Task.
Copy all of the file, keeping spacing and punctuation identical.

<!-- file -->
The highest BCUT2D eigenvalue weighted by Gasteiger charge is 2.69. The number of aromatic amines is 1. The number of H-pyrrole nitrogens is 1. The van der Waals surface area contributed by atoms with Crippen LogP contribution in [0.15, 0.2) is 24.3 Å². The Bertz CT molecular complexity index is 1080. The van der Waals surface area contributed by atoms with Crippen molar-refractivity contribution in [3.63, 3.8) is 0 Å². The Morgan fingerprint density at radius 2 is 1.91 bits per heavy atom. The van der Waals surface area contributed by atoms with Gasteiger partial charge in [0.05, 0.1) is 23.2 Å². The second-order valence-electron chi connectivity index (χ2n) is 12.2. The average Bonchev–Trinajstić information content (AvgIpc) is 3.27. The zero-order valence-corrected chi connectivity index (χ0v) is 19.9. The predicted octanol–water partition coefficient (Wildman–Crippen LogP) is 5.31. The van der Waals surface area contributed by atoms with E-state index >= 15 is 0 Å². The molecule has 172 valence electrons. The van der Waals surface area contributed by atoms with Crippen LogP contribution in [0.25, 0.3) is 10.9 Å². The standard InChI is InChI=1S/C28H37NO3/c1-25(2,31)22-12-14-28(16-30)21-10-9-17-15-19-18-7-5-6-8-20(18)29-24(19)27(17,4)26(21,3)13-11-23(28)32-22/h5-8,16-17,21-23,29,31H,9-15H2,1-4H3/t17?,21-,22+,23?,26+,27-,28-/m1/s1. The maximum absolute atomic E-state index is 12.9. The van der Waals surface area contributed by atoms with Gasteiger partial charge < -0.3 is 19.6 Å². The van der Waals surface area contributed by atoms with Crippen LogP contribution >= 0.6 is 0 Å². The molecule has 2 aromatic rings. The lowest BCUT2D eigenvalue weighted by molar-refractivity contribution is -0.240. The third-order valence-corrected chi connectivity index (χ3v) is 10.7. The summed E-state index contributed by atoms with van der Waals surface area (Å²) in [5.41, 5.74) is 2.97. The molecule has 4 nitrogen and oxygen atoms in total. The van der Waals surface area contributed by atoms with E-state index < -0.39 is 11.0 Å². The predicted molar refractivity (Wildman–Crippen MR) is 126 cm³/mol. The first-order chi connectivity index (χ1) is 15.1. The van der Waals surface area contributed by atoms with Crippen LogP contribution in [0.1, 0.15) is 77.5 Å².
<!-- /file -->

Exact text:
The highest BCUT2D eigenvalue weighted by Gasteiger charge is 2.69. The number of aromatic amines is 1. The number of H-pyrrole nitrogens is 1. The van der Waals surface area contributed by atoms with Crippen LogP contribution in [0.15, 0.2) is 24.3 Å². The Bertz CT molecular complexity index is 1080. The van der Waals surface area contributed by atoms with Crippen molar-refractivity contribution in [3.63, 3.8) is 0 Å². The Morgan fingerprint density at radius 2 is 1.91 bits per heavy atom. The van der Waals surface area contributed by atoms with Gasteiger partial charge in [0.05, 0.1) is 23.2 Å². The second-order valence-electron chi connectivity index (χ2n) is 12.2. The average Bonchev–Trinajstić information content (AvgIpc) is 3.27. The zero-order valence-corrected chi connectivity index (χ0v) is 19.9. The predicted octanol–water partition coefficient (Wildman–Crippen LogP) is 5.31. The van der Waals surface area contributed by atoms with E-state index >= 15 is 0 Å². The molecule has 172 valence electrons. The van der Waals surface area contributed by atoms with Crippen LogP contribution in [0.25, 0.3) is 10.9 Å². The standard InChI is InChI=1S/C28H37NO3/c1-25(2,31)22-12-14-28(16-30)21-10-9-17-15-19-18-7-5-6-8-20(18)29-24(19)27(17,4)26(21,3)13-11-23(28)32-22/h5-8,16-17,21-23,29,31H,9-15H2,1-4H3/t17?,21-,22+,23?,26+,27-,28-/m1/s1. The maximum absolute atomic E-state index is 12.9. The van der Waals surface area contributed by atoms with Gasteiger partial charge < -0.3 is 19.6 Å². The van der Waals surface area contributed by atoms with Crippen LogP contribution >= 0.6 is 0 Å². The molecule has 2 aromatic rings. The lowest BCUT2D eigenvalue weighted by molar-refractivity contribution is -0.240. The third-order valence-corrected chi connectivity index (χ3v) is 10.7. The summed E-state index contributed by atoms with van der Waals surface area (Å²) in [5.41, 5.74) is 2.97. The molecule has 4 nitrogen and oxygen atoms in total. The van der Waals surface area contributed by atoms with E-state index < -0.39 is 11.0 Å². The predicted molar refractivity (Wildman–Crippen MR) is 126 cm³/mol. The first-order chi connectivity index (χ1) is 15.1. The van der Waals surface area contributed by atoms with Crippen LogP contribution in [0.1, 0.15) is 77.5 Å².